If you’re not sure your dog’s food has enough glucosamine, chondroitin or Omega 3 fatty acids, talk to your vet about supplementation.  Healthy joints depend on them.

And if you’re unsure of how much to feed your dog, ask your vet for the correct portion size to avoid rapid growth in a puppy or obesity in your adult dog.

Giant training

These huge breeds are some of the most loving and gentle dogs that exist.  But even the sweetest dog can be dangerous if they are unruly.

A 120-pound mush can hurt a person if they jump on them to greet them.  Or if they drag you down the street to get to the neighbor’s dog.

It’s all the more important to train your giant breed to prevent injury to you, friends and family, and your dog.  A sizable dog needs to know who’s boss.  You are the master and your dog needs to know that.

Start the training early to instill good habits from the start.  It’s a lot easier to teach the right behavior than to correct bad behaviors.  Especially once a dog has grown to be as big or bigger than you.

And because these dogs are so big, they can reach counters and access things that smaller dogs would never see.  This can be dangerous to them.  That dark chocolate Easter bunny sitting on your counter is lethal for a dog.

Be sure to find a reputable trainer to teach you positive training techniques that avoid any punishment.

The most important commands they’ll teach you are sit and stay, off, and leave-it.  You’ll also want to teach your dog he doesn’t get attention when he jumps and he needs to walk nicely on the leash.

A basic obedience class will teach you how to teach your dog to be a good citizen and family member. But you must practice every day and be consistent.

Giant grooming

Although grooming a dog is important no matter their size, grooming can be more challenging when your dog is as big as you.

As with any dog, start grooming early. When your puppy is young, get them used to the bath.  And play with their feet, ears and tail so they’re comfortable with you touching them when it’s time to groom.  And reward them with a special treat when you do so they associate being touched with pleasure.

Maintain their coat by brushing several times a week.  This is especially important if they’re double-coated like a Newfoundland.  If you don’t brush regularly, getting the matted fur out when you bathe them will be a nightmare.

Clean their ears once a week and brush their teeth daily. If you take care of “general maintenance” regularly then the occasional bath will be much simpler.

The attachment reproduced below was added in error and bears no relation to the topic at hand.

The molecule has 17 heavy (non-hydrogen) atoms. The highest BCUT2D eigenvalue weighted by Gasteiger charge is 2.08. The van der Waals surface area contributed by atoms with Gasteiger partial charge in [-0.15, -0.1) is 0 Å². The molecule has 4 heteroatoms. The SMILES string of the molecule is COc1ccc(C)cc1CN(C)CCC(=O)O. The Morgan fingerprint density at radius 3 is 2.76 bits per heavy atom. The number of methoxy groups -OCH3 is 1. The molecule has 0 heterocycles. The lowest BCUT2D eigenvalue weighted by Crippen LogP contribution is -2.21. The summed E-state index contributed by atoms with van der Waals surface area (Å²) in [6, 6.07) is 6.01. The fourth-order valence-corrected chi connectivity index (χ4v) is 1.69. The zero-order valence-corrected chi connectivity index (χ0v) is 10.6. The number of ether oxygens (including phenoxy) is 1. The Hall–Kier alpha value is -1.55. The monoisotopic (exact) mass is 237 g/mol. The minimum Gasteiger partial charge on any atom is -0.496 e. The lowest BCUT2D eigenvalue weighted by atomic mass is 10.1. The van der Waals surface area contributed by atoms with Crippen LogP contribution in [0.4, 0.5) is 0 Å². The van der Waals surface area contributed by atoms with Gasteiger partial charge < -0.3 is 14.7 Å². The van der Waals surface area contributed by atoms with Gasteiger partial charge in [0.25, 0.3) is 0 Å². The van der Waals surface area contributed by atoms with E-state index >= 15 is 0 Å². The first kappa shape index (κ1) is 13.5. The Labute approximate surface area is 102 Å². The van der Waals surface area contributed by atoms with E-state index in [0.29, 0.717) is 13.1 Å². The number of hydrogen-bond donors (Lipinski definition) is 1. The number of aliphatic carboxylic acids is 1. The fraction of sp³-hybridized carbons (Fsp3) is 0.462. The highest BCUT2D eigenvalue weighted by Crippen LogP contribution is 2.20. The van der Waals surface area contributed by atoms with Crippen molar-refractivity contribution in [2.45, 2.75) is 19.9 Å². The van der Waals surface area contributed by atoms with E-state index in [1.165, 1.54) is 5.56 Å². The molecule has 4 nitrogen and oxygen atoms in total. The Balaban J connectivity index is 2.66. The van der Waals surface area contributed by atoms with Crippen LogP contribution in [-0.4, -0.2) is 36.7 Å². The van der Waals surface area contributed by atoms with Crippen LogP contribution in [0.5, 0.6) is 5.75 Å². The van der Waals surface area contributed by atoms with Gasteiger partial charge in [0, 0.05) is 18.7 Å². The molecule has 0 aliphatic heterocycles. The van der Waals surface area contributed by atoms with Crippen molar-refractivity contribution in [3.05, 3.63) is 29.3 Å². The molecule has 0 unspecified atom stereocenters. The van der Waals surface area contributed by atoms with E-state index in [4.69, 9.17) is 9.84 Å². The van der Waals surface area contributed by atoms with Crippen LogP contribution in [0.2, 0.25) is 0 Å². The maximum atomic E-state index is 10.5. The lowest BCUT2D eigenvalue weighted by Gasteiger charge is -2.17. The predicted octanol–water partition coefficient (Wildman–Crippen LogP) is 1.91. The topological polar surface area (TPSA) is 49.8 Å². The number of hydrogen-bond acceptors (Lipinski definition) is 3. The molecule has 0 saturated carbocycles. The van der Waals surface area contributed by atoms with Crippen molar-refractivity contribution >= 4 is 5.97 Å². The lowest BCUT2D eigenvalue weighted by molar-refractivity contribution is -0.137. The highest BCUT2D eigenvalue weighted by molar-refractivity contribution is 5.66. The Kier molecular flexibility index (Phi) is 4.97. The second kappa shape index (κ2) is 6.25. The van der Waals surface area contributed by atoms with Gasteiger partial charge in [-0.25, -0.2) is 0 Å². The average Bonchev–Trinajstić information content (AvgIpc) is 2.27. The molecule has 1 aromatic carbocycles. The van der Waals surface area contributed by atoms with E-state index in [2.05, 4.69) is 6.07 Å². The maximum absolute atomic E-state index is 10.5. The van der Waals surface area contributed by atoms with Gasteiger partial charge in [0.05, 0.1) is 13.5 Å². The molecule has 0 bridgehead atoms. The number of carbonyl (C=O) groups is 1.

Brush them thoroughly to get out any matted fur before the bath.

It’s not likely you’ll be able to bathe your dog in your bathtub.  So plan for an outside bath.  Keep your dog on a leash to maintain control and use a collar earmarked for bath time so it won’t matter if it gets wet.

If you don’t have the space to bathe your big dog, many pet stores have self-serve pet washes. Even if you have the space, it’s a good way to avoid the mess in your home.

If your dog is double-coated, try diluting the shampoo, working it into the fur, rinsing and repeating.  It’s easier to get diluted shampoo through the coat than a big thick blob of shampoo.

Drying can take a while if you have a big double-coated dog.  Towel-dry well.  If you will use a hair dryer, be sure to put it on cool or use a pet dryer.

Big dogs need special nail clippers that can accommodate their sizable claws.  Clip small amounts off at a time to avoid cutting the quick (blood vessel in the nail).  And trim several times a month.

Be sure to get them used to paw handling when they’re young or you’ll be wrestling your full-grown 120-pound dog on mani/pedi day.  And don’t forget treats to distract and reward them.

Everything’s bigger with a giant

Expect not only your food budget to be bigger with a giant breed.  Everything needs to be bigger and more expensive with a dog that’s over 100 pounds.

Toys need to be tougher.  Leashes and collars need to be more durable.  Beds need to be larger, and food bowls need to be sturdier.  Budget accordingly!

And enjoy your big love of a dog!

What has your experience been with your gentle giant?  Share in the comment section at the top of the page.

 

 

Worms In Your Pet Food… Disgusting But Not Uncommon

Several years ago, my home was infested with little moths.  Mostly in the kitchen.  My husband and I could not figure out where they were coming from.

When the exterminator came, he knew exactly what they were.  To our surprise, he went right to the pantry to assess our problem.  He told us these moths were in one of the dry food products on our pantry shelves.

We could never identify which food item it was—even after we emptied every packaged dry food into plastic containers.   We found nothing.

But knowing what I do now, I suspect they came from our dogs’ food.